‘Readers continue to shower The New York Times with money. Advertisers, not so much.” So began The New York Times’ third quarter update Wednesday. It’s a familiar refrain for today’s newspapers, especially smaller community newspapers which have neither the Times’ scale or technological prowess of advertising juggernauts Google and Facebook. This is even as publishers gain subscribers via improved digital products.
Although far from the Times’ gains — the paper said it added 273,000 new online subscribers in the third quarter, for a total of 4 million digital readers, to reach a combined print and digital audience of 4.9 million — The Paris News is also experiencing an increase in audience, with monthly average sales between September and October rising nearly 3.9%, or about 200 copies. Of that growth, just more than 6% came from digital.
If that seems surprisingly low, consider the Texas State Comptroller recently reported that Lamar County ranks among the least internet-connected counties in the state, even lagging behind neighboring Delta, Fannin and Red River counties. According to the comptroller’s 2016 data, the latest available, just 36.5% of Lamar County residents had high-speed internet (compared to 84.6% of Delta County residents, 69.7% of Fannin County residents and 53.7% of Red River County residents). Paris News reporter Tommy Culkin reported on the issue in June with his story “Connection Problems: Internet access scarce for residents in unincorporated parts of Lamar County.”
“Roughly 80% of residents in the unincorporated areas of Lamar County lack access to home internet service, WiFires owner Mossie Kines said. ‘Basically, everything not in one of the main path cities — so places like Tigertown, Pattonville and Sumner — isn’t served,’ Kines said. ‘A lot of the internet providers here don’t think there’s enough density in those areas to warrant running lines there.’ Internet is much more readily available in the county’s incorporated cities, though even there Kines said just 65.4% of residents have home internet.”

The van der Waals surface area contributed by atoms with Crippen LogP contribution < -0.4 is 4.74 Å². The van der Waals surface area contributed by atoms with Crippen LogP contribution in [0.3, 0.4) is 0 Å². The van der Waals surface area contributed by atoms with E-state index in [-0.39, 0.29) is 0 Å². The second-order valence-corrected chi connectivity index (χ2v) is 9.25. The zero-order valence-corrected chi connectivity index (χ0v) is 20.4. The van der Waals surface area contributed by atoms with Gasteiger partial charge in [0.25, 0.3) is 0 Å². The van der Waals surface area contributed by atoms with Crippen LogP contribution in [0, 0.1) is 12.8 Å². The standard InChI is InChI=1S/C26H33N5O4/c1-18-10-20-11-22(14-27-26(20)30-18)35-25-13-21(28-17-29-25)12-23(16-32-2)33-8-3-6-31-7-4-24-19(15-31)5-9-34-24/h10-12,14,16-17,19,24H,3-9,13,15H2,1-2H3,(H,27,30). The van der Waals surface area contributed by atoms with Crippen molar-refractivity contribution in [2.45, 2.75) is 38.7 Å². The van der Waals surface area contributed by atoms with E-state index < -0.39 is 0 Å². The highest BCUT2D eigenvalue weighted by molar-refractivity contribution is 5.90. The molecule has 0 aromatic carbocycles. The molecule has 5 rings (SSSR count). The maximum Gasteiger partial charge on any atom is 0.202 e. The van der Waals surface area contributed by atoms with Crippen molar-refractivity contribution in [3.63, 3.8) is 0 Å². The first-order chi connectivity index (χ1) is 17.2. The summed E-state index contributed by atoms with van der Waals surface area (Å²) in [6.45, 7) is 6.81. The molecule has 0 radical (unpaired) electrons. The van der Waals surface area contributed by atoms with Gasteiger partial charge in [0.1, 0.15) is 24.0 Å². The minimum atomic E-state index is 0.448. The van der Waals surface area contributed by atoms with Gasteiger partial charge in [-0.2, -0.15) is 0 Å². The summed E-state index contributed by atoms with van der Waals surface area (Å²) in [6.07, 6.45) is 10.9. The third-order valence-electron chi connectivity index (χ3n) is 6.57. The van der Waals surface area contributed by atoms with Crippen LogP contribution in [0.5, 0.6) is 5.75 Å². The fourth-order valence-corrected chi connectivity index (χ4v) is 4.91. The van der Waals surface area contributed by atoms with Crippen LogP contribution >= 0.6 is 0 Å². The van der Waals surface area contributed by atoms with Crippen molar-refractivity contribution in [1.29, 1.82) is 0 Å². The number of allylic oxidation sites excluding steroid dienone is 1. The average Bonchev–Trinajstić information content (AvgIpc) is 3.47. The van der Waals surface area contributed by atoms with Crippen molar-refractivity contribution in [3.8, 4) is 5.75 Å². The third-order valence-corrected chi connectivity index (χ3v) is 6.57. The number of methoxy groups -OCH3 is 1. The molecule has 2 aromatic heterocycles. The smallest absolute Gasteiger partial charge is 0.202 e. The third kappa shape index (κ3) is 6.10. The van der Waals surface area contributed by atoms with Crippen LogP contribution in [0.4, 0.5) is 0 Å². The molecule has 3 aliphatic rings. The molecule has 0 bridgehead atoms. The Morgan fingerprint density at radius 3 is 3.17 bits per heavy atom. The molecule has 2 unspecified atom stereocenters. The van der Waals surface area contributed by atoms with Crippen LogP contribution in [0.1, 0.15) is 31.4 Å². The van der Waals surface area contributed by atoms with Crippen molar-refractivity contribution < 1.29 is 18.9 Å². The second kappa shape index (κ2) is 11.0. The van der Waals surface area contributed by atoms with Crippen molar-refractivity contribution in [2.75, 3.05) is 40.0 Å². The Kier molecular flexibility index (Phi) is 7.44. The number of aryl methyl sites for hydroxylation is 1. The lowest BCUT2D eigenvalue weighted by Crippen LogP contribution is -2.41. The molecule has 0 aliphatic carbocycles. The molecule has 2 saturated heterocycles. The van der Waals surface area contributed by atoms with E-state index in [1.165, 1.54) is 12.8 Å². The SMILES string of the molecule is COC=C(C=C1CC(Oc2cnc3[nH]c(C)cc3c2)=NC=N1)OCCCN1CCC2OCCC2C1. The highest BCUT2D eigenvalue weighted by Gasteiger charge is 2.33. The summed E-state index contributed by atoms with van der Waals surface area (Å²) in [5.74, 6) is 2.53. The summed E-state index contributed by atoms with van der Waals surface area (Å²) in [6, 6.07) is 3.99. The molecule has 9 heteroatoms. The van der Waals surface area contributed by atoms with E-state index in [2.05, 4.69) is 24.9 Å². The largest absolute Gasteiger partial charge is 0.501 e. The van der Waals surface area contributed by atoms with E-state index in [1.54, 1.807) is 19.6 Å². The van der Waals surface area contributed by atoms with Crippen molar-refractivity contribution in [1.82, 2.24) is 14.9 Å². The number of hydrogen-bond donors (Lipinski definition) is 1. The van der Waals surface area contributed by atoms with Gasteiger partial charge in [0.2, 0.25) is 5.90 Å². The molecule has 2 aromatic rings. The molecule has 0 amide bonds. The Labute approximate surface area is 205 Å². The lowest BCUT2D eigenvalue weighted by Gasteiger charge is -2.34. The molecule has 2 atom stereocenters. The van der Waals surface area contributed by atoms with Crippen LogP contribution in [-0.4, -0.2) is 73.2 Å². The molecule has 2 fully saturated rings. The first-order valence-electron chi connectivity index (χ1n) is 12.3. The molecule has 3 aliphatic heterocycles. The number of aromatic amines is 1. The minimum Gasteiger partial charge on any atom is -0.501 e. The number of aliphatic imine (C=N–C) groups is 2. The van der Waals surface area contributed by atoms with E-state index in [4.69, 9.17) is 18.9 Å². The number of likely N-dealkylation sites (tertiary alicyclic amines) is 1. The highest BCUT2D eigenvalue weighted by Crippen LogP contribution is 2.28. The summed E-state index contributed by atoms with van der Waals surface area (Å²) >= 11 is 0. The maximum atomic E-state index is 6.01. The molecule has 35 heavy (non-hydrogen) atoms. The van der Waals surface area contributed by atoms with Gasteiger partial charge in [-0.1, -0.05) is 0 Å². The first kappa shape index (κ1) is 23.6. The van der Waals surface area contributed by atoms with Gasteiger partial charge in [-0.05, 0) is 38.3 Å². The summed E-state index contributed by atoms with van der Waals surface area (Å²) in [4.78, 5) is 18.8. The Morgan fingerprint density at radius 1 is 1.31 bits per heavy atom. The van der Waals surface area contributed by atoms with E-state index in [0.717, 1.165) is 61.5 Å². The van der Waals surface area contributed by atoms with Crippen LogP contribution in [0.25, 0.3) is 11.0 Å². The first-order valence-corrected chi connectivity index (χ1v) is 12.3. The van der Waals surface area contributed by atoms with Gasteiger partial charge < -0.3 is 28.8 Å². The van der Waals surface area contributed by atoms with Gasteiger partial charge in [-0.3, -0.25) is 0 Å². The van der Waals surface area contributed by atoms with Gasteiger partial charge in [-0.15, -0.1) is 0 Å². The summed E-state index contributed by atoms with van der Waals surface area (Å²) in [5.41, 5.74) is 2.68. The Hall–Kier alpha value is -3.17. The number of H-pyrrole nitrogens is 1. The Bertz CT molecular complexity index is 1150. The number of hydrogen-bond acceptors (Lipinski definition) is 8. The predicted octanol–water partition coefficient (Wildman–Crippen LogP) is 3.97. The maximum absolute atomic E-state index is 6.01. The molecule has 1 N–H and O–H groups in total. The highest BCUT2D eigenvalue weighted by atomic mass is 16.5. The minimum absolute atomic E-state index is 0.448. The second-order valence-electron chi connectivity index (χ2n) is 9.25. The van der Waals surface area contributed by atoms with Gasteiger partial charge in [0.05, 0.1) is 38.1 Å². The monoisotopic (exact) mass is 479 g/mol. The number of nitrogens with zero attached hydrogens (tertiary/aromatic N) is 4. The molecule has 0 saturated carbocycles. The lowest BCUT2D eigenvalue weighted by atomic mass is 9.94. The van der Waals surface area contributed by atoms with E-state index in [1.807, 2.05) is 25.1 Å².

Despite that, 2019 has been a very good year digitally for The Paris News’ website, which has experienced a 56% increase in the number of monthly pageviews and a 135% increase in the number of monthly visitors since January. Sure, our numbers pale in comparison to a national daily like The New York Times, but this small publication is happy to welcome each of its 216,900 monthly visitors to its website.
Just like the Times, however, virtually all newspapers are struggling to maintain advertising revenue as Google and Facebook take an ever-increasing share of the pie. Last week, the Commerce Journal just down the road from here printed its last edition. Publisher Lisa Chappell said the newspaper will merge with the Herald-Banner, which will print a section devoted to Commerce content every Thursday.
With that, Commerce joins more than 1,400 other cities and towns across the U.S. to lose a newspaper over the past 15 years. Some say media bias is driving the downfall, but there’s several reasons that’s not so. First, newspapers are demonstrably less biased than ever before in history as a result of their business model being built upon advertising. Second, the argument suggests fewer people are reading, but that’s confusing circulation with readership. In reality, more people than ever before are reading newspapers — they’re just mostly doing it online. Why else would Facebook cut a multimillion-dollar, multiyear licensing agreement with the Times for its content? (And there’s Apple’s news platform, Google’s news app, and so on.)
Third, the basis of the argument is American politics, which wouldn’t explain similar trends outside the U.S. For instance, England’s The Guardian on Sept. 29 reported this: “From 2005 to the end of 2018, there was a net loss of 245 local news titles. An estimated 58% of the country is now served by no regional newspaper.”
Anyway, the reason I wanted to share this is my hope that the next time you visit a business that has advertised in The Paris News, Paris Life or on our website, you’ll thank them for their continued support of a local job-providing business and your newspaper. They help us build a strong newspaper, which helps to build a strong community with you, our readers, print and digital.